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A Day in the Life of a Medical Student in 2020- Husain Ahmed

The day starts dark and early - I wake up around half 6 in the morning where I will do my morning prayers


A Day in the Life of a Medical Student


If you are hoping for a read about saving lives in an emergency situation whilst I backflip over a desk with a syringe that will bring a person back from the depths of death. Then glance over now because back in A level I hoped it would be like that and like you I was massively disappointed. However, the day is filled with hard work, headaches and laughter and maybe some naps. 

The day starts dark and early - I wake up around half 6 in the morning where I will do my morning prayers, get ready and also have the same breakfast I have been having for the past 10 years – a bowl of quaker oats porridge with a banana, bag of seeds and to drink a green tea. After the morning antics, I will promptly leave my room around half 7 to catch the train to the hospital. 

Right now, I am in my placement years, which means I spend 5 days a week at the hospital where I will be doing my learning and training to become a doctor. 

I will get into the hospital at around 8, where I will join a ward round with my fellow students, doctors and consultants. This is when the team goes around a ward and the doctors see all the patients and update them on their care. This is also a good time for the students to interact with patients and ask any questions to the doctors about the diseases we see on the ward.

The ward round ends around 10 which leads us into teaching. From 10 to about 11 we have small group teaching with a consultant. He will talk through a condition and we have the opportunity to ask questions and it really is great as you can absorb so much information and learn so much from experts in their field. 

After 11 we have time to do what we want – either go to the library, go back on the wards or go for a coffee. I like to go back on the wards and talk to patients about their condition and understand how it has affected them and ask the nurses if they have any practical skills that need to be done like making and administering medications to patients, doing an ECG or even taking some bloods. 

It is now 12 and I will get some lunch with my friends, the hospital has a restaurant where we will sit and chat about everything from football to the meaning of life. 

At around 1, we will have bedside teaching. This is when a junior doctor will take us around the ward and find a patient. The junior doctor will talk to us about their condition and we also have a chance to examine them by using our stethoscopes to listen to their hearts and lungs. It is really beneficial as we get to see the theory of medicine in practice.

Yes guys, I know the day already sounds intense and packed, but it gets a lot easier now. Around half 2 everything seems to cool down. I spend my time in the library catching up on work or I would find some more skills to do on the wards.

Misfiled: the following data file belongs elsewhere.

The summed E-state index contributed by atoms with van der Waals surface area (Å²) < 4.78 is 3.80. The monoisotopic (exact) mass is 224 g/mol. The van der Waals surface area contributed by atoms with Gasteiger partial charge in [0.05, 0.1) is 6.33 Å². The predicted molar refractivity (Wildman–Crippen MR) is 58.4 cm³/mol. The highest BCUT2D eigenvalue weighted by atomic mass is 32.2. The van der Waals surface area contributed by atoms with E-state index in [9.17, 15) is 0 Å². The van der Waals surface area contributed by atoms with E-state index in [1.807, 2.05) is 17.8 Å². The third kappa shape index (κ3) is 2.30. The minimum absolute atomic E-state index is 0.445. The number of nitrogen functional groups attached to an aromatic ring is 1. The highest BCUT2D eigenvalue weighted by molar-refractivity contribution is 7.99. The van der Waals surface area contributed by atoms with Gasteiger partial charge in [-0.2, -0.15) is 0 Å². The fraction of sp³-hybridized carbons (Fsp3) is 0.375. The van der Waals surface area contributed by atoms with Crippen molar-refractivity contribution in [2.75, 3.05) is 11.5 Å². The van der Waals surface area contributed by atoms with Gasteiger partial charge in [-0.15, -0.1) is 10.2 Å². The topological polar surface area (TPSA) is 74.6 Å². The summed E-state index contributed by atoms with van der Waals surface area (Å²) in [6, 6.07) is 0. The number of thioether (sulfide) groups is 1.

I will leave the hospital around 4 and get the train back to my room. Touching on the pandemic that is happening it sounds counterintuitive to be going into hospitals. I know other courses like economics that are strictly online but not medicine. We are classed as key workers so if another lockdown did happen, we would still be expected to go into hospital. Crazy. I know. However, there is enough PPE for the students and there are some areas in the hospital that we are not allowed to go in and every time we have contact with a patient, we wear our PPE and sanitise to ensure that me and the patient are safe. 

I get back to my room around 4-5, during this time I will have some lunch. Both my parents are chefs, so cooking is ingrained into me. I love cooking and making different dishes from around the world. I would only have a small amount of food as I normally play football around 6. 

I tie my laces up and get on the field. It is such a blessing, letting your mind go after a busy day and just running on the field and scoring goals. It is a great way to relieve stress and spend time with your friends. For me, it is so important to have that balance of work and fun. 

I get back into my room around 8 - where I will shower up and make a really nice meal for myself. Whilst I am eating, I will plan my next day out and then do some book work - reading up on anything I found interesting or doing a lecture (at x2 speed).

When the clock hits 10 I stop all things to do with medicine. In this time before I sleep, I will call my parents and my brother to catch up with them. And to finish the night off I like to spend some time playing the guitar to relax myself and soon get ready for bed and hopefully be asleep before 12. 

That is a day in my life, the days do vary. There are times when I have been in placement for like 12 hours and times when I have the full day to myself. Either way I try to keep a nice balance between work and fun and the great thing is I find my course fun too. It’s not the backflip over a desk with a life-saving needle, but it is very rewarding and challenging.


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